Another item of the day appeared in 1875, combining pioneer humor with a well-aimed warning: "A new style of hair dressing is likely to come into vogue throughout the northwestern country this season. Spotted Tail, Red Cloud and Company, with a full and efficient corps of assistants, offer to any of the general public who will persist in entering the Black Hills country before it is formally thrown open, the most 'sloux-perior' advantages for getting rid of gray hairs --- or those of any other color, in fact . . . ."
This was the same year that the President of the United States held a conference with leading Sioux Indians at Washington, D. C., to negotiate the relinquishment of the braves' claims to the Black Hills country. During this meeting, the Sioux were reminded that under the treaty of 1868, they were to have been furnished with clothing for thirty years, and provisions for only five years. Although their allocation for food had expired two years previously, the government had continued to feed the Indians on a gratuity. Thus, the tribe had little alternative but to capitulate and deed over its lands.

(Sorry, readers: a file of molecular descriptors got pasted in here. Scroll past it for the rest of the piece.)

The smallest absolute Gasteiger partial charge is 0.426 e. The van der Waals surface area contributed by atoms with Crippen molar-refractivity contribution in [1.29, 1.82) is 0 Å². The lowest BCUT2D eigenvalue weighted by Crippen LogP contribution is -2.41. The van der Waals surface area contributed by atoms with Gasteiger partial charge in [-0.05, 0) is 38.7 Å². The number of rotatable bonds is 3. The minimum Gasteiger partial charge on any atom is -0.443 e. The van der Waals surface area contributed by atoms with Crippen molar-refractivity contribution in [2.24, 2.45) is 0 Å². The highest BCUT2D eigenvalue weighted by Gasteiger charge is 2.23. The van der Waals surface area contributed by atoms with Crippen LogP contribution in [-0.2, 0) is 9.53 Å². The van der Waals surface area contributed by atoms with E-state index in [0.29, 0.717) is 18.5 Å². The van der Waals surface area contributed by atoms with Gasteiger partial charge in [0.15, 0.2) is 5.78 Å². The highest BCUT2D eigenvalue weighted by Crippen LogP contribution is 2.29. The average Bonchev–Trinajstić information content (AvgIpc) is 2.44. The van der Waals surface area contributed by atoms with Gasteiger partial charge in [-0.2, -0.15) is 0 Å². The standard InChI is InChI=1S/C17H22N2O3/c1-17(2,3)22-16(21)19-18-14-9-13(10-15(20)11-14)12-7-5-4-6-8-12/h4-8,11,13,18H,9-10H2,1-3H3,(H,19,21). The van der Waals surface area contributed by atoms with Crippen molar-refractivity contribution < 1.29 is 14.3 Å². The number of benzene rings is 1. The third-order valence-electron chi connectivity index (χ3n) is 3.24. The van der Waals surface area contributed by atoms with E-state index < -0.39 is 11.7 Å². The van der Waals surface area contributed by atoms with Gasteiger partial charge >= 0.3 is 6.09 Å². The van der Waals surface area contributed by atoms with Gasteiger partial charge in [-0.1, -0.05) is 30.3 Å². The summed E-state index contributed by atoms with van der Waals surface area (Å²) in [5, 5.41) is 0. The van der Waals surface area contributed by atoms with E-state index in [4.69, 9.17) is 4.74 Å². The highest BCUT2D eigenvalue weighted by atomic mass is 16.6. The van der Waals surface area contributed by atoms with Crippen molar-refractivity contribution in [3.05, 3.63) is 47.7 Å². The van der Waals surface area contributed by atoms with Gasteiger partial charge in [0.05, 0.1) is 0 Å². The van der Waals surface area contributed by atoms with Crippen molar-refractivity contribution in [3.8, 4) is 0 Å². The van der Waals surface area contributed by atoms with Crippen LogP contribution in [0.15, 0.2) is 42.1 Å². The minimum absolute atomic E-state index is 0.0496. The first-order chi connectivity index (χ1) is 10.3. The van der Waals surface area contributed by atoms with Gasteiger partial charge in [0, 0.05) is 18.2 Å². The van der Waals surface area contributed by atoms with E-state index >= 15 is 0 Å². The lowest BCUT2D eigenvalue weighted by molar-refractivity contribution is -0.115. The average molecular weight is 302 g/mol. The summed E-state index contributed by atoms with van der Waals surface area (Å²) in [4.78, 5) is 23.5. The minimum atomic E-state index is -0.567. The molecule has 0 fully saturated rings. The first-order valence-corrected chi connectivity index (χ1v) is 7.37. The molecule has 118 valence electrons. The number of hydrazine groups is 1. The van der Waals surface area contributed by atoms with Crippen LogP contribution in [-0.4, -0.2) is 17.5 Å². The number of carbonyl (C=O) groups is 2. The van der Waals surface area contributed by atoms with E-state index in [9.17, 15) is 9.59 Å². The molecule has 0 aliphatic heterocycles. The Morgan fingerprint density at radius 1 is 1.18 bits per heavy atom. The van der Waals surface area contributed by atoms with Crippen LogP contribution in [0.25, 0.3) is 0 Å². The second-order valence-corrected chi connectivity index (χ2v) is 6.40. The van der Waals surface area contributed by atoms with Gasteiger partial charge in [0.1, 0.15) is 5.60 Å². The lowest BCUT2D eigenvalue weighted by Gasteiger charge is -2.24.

About this time, the last of the once mighty Pawnees were moved to Oklahoma, where the national government had established an Indian Reservation. Decreased almost forty percent in two years, the Platte River Pawnee Indian tribes presented a pathetic sight as they marched to the desolate swampland that was to be their new home.
When the advance guard of the Poncas, under military escort, reached Columbus in June, 1877, the entire band --- including bucks, squaws and papooses --- numbered about six hundred. Camping south of the Loup, about a mile and a half from town, they remained for two days while a large number of Columbus residents went out to the edge of town to see the "grand Indian jollification" that was expected.